Poetry and Philosophy in a folk quatrain selected by Lucian Blaga Cover Image

Poezie şi filozofie într-un catren folcloric selectat de L. Blaga: Doamne, Doamne
Poetry and Philosophy in a folk quatrain selected by Lucian Blaga

Author(s): Ion Taloş
Subject(s): Literary Texts
Published by: Editura Alfa
Keywords: quatrain; philosophy; sleep; heavens; Caron’s Boat; disapointment; century of the lights

Summary/Abstract: This study focuses on the variants and translations (in German and Spanish) of the first text included by Lucian Blaga in his Antologie de poezie populară (Antology of folk poetry, 1966). Here, God is depicted as having fallen asleep, his head resting on the roof of a monastery; he seems to be utterly unconcerned about the needs of men. From 1930 on, Blaga referres to this text in several of his publications. In Spaţiul Mioritic (The Mioritic Space), he views it as proof that man does not doubt God’s presence in the world. In Luntrea lui Caron (Caron’s Boat), on the other hand, he associates this text with a legend according to which, at the beginning of the world, God placed the heavens in very close proximity to the earth. In his “vilenes and sinfulness”, man threw stones at the heavens or soiled them with dirt. Consequently, God lifted the heavens very high above the earth. In the same piece, Blaga opines that these texts may be rooted in the “secular disapointments” of the Romanian people and that they stand in contradiction to Christian doctrine. Furthermore, Blaga asserts that, were it not for the century-long struggle of the Romanian people for political rights, these two texts could have provided, in the century of lights, a basis for the development of a philosophical system similar to the philosophy that emerged in France during the same period. However, a strong rebuttal of Blaga’s assertions comes from none other than Benedict XVI. In his farewell address (2013), alluding to a well-known passage from the Gospel according to Matthew (8:24–27), the Holy Father states that, during his Pontificate, he “felt like St. Peter and the Apostles in the boat on the Sea of Galilee. The Lord has given us many days of sunshine and light breezes, days when fishing was plentiful, but also times when the water was rough and the winds against us, just as throughout the whole history of the Church, when the Lord seemed to be sleeping”. Since Benedict XVI himself employs imagery identical to that found in Romanian folklore, it follows that Blaga’s assertions regarding the alleged lack of conformity between the text under consideration and Christian theology must be revised.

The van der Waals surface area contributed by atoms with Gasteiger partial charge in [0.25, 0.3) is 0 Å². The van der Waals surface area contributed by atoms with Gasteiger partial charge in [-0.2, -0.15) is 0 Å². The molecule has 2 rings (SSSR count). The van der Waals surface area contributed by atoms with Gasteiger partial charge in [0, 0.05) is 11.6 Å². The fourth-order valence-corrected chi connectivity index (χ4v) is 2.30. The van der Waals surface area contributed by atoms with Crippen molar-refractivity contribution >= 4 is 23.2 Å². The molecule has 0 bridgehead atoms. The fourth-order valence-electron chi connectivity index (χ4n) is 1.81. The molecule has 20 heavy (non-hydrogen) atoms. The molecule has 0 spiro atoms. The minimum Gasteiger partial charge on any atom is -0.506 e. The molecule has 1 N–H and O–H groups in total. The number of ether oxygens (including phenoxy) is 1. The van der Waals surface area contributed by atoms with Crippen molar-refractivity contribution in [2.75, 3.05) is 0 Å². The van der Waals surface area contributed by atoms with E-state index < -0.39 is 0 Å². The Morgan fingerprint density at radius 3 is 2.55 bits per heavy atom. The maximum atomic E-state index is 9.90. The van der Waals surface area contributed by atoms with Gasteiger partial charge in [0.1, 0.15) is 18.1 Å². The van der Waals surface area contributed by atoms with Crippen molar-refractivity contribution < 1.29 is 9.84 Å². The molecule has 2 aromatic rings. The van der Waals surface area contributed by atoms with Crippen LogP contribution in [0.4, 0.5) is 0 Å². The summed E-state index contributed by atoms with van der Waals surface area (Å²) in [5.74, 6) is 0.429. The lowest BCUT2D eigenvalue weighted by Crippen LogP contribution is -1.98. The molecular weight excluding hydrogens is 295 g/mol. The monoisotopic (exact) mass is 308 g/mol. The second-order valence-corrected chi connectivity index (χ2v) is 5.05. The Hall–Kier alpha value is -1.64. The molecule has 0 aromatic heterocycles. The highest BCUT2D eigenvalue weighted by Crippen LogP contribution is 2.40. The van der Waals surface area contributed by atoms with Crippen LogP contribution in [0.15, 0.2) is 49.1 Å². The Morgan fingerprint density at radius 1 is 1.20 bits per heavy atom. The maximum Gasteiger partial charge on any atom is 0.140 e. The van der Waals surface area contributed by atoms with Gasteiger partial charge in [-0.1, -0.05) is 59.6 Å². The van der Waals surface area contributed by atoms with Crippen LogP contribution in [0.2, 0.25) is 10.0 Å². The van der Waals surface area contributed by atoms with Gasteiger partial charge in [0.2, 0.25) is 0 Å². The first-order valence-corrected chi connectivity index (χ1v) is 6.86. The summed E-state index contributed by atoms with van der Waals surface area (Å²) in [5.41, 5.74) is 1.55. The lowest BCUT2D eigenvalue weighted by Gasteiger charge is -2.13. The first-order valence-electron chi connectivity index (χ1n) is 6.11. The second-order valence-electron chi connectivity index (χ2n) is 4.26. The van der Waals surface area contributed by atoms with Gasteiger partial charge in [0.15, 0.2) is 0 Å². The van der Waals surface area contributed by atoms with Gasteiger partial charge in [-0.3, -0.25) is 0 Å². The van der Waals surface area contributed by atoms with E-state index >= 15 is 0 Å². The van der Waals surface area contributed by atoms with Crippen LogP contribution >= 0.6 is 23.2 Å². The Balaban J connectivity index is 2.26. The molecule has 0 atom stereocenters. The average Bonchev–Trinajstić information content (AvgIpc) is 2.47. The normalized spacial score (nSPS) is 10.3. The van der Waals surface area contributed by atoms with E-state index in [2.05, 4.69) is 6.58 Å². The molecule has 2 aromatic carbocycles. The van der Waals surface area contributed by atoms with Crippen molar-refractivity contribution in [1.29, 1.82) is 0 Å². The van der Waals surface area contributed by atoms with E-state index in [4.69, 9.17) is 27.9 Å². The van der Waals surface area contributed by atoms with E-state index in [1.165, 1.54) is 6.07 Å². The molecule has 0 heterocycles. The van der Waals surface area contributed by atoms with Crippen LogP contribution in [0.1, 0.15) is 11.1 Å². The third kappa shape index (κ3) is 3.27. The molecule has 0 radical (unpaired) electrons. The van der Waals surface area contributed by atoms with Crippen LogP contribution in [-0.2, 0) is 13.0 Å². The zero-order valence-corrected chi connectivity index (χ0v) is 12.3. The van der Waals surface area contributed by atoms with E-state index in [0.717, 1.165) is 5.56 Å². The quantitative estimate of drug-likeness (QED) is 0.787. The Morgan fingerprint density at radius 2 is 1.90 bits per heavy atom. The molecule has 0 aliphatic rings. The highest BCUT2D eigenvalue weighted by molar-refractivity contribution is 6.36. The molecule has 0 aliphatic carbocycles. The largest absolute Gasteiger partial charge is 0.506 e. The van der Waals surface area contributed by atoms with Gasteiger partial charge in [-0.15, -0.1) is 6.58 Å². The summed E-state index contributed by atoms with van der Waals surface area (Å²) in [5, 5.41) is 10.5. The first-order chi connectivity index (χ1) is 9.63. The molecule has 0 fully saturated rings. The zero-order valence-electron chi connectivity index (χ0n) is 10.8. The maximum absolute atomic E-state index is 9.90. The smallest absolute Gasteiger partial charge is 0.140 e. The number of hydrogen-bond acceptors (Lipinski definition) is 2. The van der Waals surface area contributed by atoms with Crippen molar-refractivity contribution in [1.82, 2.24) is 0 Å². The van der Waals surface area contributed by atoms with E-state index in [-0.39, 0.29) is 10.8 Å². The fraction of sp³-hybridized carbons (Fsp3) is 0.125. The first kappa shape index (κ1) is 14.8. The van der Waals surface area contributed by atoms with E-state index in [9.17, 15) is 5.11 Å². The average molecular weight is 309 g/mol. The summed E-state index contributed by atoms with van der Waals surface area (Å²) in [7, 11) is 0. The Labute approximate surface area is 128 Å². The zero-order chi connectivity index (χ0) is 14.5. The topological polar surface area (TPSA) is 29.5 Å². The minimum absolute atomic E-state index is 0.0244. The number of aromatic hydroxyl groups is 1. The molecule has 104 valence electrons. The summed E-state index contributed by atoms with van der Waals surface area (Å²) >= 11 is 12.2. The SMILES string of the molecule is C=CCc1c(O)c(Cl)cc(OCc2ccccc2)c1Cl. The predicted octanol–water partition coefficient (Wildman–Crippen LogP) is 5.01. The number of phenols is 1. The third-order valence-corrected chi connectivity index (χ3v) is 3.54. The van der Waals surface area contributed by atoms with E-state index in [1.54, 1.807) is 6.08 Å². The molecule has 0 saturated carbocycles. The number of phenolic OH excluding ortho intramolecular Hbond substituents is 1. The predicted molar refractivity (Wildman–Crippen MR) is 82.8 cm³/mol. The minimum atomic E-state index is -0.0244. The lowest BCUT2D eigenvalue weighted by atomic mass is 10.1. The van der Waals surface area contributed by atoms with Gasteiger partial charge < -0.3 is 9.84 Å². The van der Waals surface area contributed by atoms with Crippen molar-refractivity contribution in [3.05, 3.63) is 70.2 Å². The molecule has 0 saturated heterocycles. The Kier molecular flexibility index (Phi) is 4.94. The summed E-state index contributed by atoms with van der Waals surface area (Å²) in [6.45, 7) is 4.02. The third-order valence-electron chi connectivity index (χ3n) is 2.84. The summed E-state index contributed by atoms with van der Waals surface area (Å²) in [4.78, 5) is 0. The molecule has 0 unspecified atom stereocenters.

• Issue Year: IX/2013
  • Issue No: 2 (18)
  • Page Range: 195-207
  • Page Count: 13
  • Language: Romanian